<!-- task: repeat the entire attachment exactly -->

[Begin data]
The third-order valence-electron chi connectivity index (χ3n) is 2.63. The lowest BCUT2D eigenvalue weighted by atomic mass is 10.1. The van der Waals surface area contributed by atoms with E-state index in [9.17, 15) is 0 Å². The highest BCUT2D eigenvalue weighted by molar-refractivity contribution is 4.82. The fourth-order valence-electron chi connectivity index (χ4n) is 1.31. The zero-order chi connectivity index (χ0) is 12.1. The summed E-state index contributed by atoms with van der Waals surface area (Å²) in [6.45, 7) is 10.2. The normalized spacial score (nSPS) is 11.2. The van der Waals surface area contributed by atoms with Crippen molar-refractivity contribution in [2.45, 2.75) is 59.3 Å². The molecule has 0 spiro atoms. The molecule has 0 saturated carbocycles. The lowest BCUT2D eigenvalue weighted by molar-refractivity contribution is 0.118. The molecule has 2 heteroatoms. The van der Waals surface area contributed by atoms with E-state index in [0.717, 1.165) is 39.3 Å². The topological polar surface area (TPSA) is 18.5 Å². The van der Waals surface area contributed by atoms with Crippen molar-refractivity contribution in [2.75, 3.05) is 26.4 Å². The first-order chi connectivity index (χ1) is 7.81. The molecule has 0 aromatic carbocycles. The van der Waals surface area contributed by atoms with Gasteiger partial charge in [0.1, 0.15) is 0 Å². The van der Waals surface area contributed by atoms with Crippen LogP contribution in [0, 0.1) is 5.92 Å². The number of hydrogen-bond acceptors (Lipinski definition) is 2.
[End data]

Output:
The third-order valence-electron chi connectivity index (χ3n) is 2.63. The lowest BCUT2D eigenvalue weighted by atomic mass is 10.1. The van der Waals surface area contributed by atoms with E-state index in [9.17, 15) is 0 Å². The highest BCUT2D eigenvalue weighted by molar-refractivity contribution is 4.82. The fourth-order valence-electron chi connectivity index (χ4n) is 1.31. The zero-order chi connectivity index (χ0) is 12.1. The summed E-state index contributed by atoms with van der Waals surface area (Å²) in [6.45, 7) is 10.2. The normalized spacial score (nSPS) is 11.2. The van der Waals surface area contributed by atoms with Crippen molar-refractivity contribution in [2.45, 2.75) is 59.3 Å². The molecule has 0 spiro atoms. The molecule has 0 saturated carbocycles. The lowest BCUT2D eigenvalue weighted by molar-refractivity contribution is 0.118. The molecule has 2 heteroatoms. The van der Waals surface area contributed by atoms with E-state index in [0.717, 1.165) is 39.3 Å². The topological polar surface area (TPSA) is 18.5 Å². The van der Waals surface area contributed by atoms with Crippen molar-refractivity contribution in [2.75, 3.05) is 26.4 Å². The first-order chi connectivity index (χ1) is 7.81. The molecule has 0 aromatic carbocycles. The van der Waals surface area contributed by atoms with Gasteiger partial charge in [0.1, 0.15) is 0 Å². The van der Waals surface area contributed by atoms with Crippen LogP contribution in [0, 0.1) is 5.92 Å². The number of hydrogen-bond acceptors (Lipinski definition) is 2.